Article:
This quantitative descriptive research study used a standardized leadership scale to compare the leadership styles of community leaders in two Southeast Asian communities. Seventy-six Southeast Asian community leaders in the Vietnamese American and Laotian American communities were assessed for leadership style. The Multifactor Leadership Questionnaire leadership model developed and updated by Avolio and Bass (2004) was the basis of assessment to evaluate whether differences exist between the leaders of the two communities. The factors evaluated included the differences in economic, academic, and social success between the two communities as noted by past social science researchers (e.g., Southeast Asia Resource Action Center, 2004; U.S. Bureau of the Census, 2000). The findings confirmed that leadership style for community leaders in each community differed significantly. Laotian American community leaders were found to have a more noninvolved or laissez-faire style of leadership, whereas Vietnamese American community leaders were found to have a more involved or transformational style of leadership. Recommendations for future research are to explore how the style, personality, and quality of community leaders might influence the ability of a given community to thrive and meet its chosen goals.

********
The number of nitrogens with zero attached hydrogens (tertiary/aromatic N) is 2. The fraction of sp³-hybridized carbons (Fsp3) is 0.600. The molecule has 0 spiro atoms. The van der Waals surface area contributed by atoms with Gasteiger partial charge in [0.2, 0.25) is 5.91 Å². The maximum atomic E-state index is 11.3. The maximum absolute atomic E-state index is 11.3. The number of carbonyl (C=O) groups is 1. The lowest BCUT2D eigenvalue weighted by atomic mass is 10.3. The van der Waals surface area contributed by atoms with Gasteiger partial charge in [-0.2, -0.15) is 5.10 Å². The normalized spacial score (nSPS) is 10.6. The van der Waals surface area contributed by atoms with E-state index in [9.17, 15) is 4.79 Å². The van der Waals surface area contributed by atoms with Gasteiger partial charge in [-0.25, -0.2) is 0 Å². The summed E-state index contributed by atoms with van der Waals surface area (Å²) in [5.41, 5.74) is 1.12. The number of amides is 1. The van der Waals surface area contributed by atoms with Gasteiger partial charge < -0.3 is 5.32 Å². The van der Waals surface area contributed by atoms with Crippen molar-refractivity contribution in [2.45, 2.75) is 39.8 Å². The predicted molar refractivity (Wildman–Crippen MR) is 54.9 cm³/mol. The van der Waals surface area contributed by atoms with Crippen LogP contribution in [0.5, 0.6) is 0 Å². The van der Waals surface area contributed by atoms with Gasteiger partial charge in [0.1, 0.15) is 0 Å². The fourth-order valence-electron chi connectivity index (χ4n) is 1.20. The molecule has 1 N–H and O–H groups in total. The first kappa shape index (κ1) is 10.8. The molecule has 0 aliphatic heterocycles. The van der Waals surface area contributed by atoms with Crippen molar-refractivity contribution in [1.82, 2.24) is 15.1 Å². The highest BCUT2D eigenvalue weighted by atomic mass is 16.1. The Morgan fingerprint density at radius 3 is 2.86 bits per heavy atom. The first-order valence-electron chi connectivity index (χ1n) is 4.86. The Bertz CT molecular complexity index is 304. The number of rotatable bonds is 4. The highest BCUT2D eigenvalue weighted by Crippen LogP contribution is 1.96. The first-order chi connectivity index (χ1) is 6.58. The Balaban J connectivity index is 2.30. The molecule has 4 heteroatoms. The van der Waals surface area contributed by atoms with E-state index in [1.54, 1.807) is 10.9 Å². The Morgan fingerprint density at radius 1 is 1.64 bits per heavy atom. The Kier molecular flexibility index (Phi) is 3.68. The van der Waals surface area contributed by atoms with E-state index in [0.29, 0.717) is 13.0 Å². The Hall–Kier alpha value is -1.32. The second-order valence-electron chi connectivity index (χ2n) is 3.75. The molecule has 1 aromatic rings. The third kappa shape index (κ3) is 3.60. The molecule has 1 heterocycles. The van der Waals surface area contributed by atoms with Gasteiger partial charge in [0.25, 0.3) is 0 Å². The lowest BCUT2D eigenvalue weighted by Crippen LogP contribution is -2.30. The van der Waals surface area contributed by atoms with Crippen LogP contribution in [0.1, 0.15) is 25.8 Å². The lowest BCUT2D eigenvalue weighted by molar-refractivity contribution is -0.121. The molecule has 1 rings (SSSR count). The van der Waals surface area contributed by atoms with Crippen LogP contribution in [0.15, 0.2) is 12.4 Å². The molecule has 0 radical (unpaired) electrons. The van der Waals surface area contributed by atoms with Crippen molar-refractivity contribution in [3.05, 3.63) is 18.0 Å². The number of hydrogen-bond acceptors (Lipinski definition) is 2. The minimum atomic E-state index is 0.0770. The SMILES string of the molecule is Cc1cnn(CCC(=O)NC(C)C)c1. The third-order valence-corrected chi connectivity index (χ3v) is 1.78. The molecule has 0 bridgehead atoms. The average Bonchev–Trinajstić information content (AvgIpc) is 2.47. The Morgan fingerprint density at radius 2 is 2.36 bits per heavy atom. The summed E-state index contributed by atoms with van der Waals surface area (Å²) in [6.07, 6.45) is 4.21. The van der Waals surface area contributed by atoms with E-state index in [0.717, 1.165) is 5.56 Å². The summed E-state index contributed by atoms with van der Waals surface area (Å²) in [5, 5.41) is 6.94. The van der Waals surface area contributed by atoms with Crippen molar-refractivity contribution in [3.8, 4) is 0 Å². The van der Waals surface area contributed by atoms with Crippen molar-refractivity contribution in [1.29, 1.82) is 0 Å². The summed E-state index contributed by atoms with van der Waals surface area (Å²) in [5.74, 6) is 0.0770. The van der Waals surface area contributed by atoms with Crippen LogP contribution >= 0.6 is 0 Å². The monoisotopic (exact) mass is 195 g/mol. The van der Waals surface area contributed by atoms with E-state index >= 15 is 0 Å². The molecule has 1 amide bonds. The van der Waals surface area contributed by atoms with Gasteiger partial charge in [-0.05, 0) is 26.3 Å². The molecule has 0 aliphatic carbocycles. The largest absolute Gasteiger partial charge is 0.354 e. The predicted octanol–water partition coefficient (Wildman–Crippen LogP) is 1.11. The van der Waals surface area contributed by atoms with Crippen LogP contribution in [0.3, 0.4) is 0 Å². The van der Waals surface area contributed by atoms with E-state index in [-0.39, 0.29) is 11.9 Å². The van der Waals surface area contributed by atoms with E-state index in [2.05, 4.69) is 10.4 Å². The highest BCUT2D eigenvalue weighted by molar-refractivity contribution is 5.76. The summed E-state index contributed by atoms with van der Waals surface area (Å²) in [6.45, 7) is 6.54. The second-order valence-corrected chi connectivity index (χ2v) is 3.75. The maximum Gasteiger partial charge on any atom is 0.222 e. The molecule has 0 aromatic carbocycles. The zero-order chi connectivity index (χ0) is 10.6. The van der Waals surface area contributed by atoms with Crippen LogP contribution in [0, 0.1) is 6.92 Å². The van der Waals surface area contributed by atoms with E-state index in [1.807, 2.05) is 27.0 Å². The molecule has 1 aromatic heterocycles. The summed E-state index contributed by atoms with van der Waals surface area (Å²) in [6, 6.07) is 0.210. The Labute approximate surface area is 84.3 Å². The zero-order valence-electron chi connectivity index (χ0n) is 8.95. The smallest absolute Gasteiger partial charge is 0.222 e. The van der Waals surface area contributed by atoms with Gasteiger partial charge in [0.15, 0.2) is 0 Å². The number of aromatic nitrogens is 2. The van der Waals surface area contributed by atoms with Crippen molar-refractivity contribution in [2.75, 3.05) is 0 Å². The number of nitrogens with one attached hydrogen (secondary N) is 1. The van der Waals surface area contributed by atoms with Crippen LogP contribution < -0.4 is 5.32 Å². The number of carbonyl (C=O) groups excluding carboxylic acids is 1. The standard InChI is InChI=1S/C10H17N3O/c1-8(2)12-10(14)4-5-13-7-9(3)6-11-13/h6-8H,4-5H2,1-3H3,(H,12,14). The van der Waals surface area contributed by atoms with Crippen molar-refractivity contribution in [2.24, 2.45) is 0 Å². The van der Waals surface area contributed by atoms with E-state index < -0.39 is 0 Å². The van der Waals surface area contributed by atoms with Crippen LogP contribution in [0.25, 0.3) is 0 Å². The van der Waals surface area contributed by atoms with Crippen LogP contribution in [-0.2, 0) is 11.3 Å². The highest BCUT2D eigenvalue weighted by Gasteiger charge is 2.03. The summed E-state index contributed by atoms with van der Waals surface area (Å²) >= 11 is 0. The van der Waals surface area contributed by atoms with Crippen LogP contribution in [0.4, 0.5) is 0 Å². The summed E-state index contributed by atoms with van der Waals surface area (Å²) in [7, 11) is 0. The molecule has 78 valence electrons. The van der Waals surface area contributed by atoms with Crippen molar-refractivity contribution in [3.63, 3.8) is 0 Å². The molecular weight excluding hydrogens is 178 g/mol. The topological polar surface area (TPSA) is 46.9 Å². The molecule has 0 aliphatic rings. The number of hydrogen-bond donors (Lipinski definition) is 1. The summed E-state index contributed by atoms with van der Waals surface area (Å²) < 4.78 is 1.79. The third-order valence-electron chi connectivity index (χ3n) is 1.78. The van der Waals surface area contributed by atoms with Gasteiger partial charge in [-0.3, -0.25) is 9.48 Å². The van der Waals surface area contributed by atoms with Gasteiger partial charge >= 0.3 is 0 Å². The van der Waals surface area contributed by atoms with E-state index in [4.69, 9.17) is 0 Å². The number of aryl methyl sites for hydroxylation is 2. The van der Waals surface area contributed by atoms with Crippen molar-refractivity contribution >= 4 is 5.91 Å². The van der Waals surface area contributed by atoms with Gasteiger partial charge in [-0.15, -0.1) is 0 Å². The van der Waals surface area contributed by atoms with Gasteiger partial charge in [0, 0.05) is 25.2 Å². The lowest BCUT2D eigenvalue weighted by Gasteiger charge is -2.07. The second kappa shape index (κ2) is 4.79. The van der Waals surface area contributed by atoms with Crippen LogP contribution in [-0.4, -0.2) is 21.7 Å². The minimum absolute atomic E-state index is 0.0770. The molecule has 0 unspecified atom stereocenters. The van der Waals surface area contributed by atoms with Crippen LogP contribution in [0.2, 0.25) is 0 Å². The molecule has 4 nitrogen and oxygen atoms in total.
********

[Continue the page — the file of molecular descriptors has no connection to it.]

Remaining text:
|School:||University of Phoenix|
|School Location:||United States -- Arizona|
|Source:||DAI-A 71/03, Dissertation Abstracts International|
|Subjects:||Asian American Studies|
|Keywords:||Community leadership, Laotian-Americans, Leadership, Refugees, Southeast Asian, Vietnamese-Americans|
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